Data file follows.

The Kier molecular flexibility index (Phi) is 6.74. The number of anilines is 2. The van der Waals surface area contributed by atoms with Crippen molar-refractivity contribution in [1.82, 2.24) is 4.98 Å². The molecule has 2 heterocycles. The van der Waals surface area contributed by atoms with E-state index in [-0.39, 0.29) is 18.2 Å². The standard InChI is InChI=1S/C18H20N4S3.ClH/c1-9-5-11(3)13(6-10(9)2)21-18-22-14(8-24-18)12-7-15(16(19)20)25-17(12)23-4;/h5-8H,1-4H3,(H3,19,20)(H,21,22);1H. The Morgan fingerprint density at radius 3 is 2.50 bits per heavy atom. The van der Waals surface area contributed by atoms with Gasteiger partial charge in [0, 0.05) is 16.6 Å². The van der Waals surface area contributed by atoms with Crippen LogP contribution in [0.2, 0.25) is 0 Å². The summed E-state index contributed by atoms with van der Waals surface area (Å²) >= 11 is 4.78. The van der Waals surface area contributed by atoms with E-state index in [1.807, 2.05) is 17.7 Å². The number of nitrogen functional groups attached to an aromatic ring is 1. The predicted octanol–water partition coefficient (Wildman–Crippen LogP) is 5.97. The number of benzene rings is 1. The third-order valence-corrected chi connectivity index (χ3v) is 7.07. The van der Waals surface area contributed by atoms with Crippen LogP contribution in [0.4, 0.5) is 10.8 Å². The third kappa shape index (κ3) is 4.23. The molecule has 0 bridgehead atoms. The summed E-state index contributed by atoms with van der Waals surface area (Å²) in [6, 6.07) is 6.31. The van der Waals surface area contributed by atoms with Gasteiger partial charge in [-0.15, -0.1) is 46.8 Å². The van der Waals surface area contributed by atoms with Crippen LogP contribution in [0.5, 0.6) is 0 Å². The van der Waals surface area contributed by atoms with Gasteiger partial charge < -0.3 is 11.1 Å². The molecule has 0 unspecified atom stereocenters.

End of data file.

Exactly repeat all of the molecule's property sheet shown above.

The Kier molecular flexibility index (Phi) is 6.74. The number of anilines is 2. The van der Waals surface area contributed by atoms with Crippen molar-refractivity contribution in [1.82, 2.24) is 4.98 Å². The molecule has 2 heterocycles. The van der Waals surface area contributed by atoms with E-state index in [-0.39, 0.29) is 18.2 Å². The standard InChI is InChI=1S/C18H20N4S3.ClH/c1-9-5-11(3)13(6-10(9)2)21-18-22-14(8-24-18)12-7-15(16(19)20)25-17(12)23-4;/h5-8H,1-4H3,(H3,19,20)(H,21,22);1H. The Morgan fingerprint density at radius 3 is 2.50 bits per heavy atom. The van der Waals surface area contributed by atoms with Gasteiger partial charge in [0, 0.05) is 16.6 Å². The van der Waals surface area contributed by atoms with Crippen LogP contribution in [0.2, 0.25) is 0 Å². The summed E-state index contributed by atoms with van der Waals surface area (Å²) >= 11 is 4.78. The van der Waals surface area contributed by atoms with E-state index in [1.807, 2.05) is 17.7 Å². The number of nitrogen functional groups attached to an aromatic ring is 1. The predicted octanol–water partition coefficient (Wildman–Crippen LogP) is 5.97. The number of benzene rings is 1. The third-order valence-corrected chi connectivity index (χ3v) is 7.07. The van der Waals surface area contributed by atoms with Crippen LogP contribution in [0.4, 0.5) is 10.8 Å². The third kappa shape index (κ3) is 4.23. The molecule has 0 bridgehead atoms. The summed E-state index contributed by atoms with van der Waals surface area (Å²) in [6, 6.07) is 6.31. The van der Waals surface area contributed by atoms with Gasteiger partial charge in [-0.15, -0.1) is 46.8 Å². The van der Waals surface area contributed by atoms with Crippen LogP contribution in [0.5, 0.6) is 0 Å². The van der Waals surface area contributed by atoms with Gasteiger partial charge < -0.3 is 11.1 Å². The molecule has 0 unspecified atom stereocenters.